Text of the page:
Last month, director Neill Blomkamp officially revealed his Oats Studios project, a series of short films that would be released for free on YouTube and Steam (a wildly popular platform for PC games). The first of those shorts, titled Rakka, is online and you watch it right now.
As you’d expect from a film directed by the man behind District 9, Elysium, and Chappie, this short is about as NSFW as you can get…unless your workplace is perfectly fine with harsh language and extreme violence.
Rakka is the inverse of District 9 in many ways – an mysterious alien race has arrived on Earth, but they’re not refugees. They mercilessly conquer the planet, enslaving survivors through psychic warfare while conducting horrible experiments on others. It’s nasty, brutal stuff, complete with all of the disturbing body horror Blomkamp has become known for in his other work. Naturally, the short focuses on the struggling human resistance, a doomed group that gives off real The Terminator vibes.
And hey, the great Sigourney Weaver is on hand to play a resistance leader, giving this some instant genre movie prestige.
If you have no love for Blomkamp’s work and his very specific aesthetic (grisly violence + ragtag future technology), Rakka isn’t going to win you over. But if you found anything to enjoy in his previous movies, there will be at least something to interest you here. This doesn’t have the polish of his feature length films – how could it? – but there’s an energy and nerve here that serves the 21-minute running time just fine.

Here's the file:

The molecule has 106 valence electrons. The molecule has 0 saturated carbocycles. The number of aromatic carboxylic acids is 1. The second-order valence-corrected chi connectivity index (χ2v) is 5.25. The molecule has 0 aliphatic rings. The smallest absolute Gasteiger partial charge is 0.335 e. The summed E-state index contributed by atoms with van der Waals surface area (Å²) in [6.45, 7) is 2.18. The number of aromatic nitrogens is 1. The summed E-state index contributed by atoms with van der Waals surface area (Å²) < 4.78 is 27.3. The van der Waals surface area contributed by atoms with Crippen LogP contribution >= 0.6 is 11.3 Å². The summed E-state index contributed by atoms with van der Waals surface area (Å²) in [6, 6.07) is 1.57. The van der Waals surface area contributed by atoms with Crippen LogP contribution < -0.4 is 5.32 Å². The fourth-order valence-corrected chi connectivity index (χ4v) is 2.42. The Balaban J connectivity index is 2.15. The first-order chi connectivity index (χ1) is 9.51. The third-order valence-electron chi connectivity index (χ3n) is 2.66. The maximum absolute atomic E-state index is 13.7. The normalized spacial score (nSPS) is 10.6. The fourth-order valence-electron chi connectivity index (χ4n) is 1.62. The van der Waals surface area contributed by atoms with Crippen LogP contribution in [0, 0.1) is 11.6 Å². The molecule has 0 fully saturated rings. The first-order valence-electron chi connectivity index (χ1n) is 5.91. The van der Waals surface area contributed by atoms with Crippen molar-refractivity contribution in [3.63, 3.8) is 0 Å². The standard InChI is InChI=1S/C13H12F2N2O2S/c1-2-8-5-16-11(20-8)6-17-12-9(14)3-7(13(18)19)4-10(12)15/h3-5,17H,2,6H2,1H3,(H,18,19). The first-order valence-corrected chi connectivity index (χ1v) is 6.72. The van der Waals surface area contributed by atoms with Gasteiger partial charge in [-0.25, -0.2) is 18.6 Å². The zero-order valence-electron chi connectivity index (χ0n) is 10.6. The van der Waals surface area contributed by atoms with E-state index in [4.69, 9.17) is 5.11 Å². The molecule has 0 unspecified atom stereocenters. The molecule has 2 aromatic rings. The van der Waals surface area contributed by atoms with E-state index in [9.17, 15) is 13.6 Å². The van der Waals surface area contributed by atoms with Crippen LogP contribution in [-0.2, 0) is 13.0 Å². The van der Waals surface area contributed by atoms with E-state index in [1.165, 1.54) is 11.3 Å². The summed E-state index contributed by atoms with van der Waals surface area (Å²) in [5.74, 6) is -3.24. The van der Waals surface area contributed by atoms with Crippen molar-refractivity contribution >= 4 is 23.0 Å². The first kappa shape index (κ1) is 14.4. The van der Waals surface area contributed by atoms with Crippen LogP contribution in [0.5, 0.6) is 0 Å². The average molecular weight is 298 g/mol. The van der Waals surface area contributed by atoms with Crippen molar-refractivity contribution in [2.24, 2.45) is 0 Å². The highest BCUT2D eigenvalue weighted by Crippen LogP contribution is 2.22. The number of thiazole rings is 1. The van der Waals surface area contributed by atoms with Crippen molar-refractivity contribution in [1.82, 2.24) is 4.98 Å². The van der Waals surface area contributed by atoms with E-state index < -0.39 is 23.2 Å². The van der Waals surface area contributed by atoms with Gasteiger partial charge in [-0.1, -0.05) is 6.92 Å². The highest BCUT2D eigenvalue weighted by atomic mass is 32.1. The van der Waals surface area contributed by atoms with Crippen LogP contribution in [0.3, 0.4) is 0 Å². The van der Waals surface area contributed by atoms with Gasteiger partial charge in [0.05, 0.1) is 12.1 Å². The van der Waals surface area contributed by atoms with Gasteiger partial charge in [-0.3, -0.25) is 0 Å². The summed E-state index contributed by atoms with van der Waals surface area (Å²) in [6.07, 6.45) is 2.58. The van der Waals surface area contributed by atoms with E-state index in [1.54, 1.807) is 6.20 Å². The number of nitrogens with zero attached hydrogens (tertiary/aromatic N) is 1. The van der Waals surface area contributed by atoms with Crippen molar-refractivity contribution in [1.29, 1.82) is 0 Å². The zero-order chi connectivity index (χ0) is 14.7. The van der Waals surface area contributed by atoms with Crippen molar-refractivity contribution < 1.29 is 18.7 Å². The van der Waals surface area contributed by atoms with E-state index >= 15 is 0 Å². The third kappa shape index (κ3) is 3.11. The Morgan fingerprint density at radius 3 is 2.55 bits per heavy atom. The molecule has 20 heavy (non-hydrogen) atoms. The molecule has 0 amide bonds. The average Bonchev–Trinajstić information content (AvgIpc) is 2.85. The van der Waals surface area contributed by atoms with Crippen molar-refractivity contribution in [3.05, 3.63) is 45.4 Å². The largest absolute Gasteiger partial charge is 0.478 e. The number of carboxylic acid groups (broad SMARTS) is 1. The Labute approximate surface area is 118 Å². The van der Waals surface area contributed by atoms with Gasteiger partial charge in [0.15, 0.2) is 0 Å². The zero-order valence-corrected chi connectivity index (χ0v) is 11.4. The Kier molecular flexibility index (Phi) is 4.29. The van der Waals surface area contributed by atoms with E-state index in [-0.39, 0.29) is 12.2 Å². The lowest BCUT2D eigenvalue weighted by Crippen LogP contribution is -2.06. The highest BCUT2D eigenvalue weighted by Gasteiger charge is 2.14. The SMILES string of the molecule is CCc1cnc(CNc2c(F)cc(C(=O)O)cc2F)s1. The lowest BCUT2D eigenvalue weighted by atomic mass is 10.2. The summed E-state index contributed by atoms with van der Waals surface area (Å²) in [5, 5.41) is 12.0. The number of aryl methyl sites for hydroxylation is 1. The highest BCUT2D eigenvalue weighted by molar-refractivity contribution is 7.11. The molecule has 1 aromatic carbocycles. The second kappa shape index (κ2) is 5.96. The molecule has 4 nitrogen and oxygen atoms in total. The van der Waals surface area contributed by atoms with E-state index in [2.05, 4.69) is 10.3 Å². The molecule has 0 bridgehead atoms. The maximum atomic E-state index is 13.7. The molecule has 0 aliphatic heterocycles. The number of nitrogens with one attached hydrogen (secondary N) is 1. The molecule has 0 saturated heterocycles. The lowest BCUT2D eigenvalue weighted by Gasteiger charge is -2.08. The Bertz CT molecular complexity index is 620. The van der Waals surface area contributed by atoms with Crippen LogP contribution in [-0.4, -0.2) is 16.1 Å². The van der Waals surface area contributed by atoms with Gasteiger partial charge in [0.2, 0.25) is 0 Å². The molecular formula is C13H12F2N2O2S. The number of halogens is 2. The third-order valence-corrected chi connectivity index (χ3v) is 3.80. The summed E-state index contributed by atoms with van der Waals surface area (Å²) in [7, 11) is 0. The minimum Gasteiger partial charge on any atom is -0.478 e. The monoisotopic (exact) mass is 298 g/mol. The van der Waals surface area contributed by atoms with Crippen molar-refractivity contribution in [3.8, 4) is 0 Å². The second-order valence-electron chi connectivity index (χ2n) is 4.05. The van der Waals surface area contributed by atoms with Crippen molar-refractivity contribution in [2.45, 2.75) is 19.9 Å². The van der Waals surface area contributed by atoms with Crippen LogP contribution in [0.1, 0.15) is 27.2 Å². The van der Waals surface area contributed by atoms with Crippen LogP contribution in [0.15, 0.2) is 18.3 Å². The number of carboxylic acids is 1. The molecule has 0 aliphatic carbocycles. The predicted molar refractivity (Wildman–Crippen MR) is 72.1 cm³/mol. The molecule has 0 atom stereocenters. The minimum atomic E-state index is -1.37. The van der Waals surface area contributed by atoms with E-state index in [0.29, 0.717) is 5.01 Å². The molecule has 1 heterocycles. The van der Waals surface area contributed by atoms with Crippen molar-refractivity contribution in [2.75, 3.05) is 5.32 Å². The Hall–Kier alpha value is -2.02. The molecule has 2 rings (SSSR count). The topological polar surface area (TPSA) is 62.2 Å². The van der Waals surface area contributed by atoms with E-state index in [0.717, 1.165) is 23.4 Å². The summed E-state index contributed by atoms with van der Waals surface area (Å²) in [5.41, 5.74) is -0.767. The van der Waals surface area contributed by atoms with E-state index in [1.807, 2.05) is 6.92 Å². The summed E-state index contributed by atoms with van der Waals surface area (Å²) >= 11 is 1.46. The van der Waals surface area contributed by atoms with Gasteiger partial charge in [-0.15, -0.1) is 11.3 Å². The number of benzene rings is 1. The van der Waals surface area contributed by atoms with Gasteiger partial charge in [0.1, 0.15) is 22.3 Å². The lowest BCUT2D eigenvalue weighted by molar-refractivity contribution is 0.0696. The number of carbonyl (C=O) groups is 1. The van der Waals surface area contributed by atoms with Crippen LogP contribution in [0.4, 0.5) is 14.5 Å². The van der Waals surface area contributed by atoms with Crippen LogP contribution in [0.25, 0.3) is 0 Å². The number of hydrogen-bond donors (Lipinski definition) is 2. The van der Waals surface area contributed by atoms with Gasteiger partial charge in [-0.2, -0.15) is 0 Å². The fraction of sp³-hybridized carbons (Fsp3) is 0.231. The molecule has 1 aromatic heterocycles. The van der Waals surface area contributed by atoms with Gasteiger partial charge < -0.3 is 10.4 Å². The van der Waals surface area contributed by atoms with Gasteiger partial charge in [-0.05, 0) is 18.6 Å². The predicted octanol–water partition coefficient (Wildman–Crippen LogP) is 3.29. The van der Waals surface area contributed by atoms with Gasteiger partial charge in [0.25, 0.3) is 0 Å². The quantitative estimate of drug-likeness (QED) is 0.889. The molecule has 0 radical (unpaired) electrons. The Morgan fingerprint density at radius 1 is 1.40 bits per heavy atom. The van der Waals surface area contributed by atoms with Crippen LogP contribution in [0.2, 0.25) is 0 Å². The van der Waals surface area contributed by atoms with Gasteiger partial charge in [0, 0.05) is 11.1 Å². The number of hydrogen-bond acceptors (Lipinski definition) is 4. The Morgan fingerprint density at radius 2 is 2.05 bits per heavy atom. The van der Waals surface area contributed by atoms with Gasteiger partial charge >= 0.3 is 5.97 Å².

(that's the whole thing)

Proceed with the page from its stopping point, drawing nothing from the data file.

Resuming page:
Between this and his early, pre-District 9 work, I wonder if short films are where Blomkamp’s real talents may lie. There’s not much time to introduce characters or tell a complete story, so he’s forced to let style lead the way. The results are certainly interesting. There’s more life and creativity here than there was in Elysium, that’s for sure. Would Chappie, an overlong mess, have fared better as a short film? Rakka has me thinking “yes.”
Rakka ends with more questions than answers and much of the plot unresolved, but with two more shorts coming from “Volume 1” of Oats Studios, there’s definitely a lot more where this came from. If these do well and establish an audience, Blomkamp has made it clear that he’s ready to embark on a second volume…one that will charge money for the films and actually allow him to make a profit. It’s certainly an interesting concept and the use of Steam as a short film distributor is a bold step into untested waters. I’m very interested to watch where this goes.
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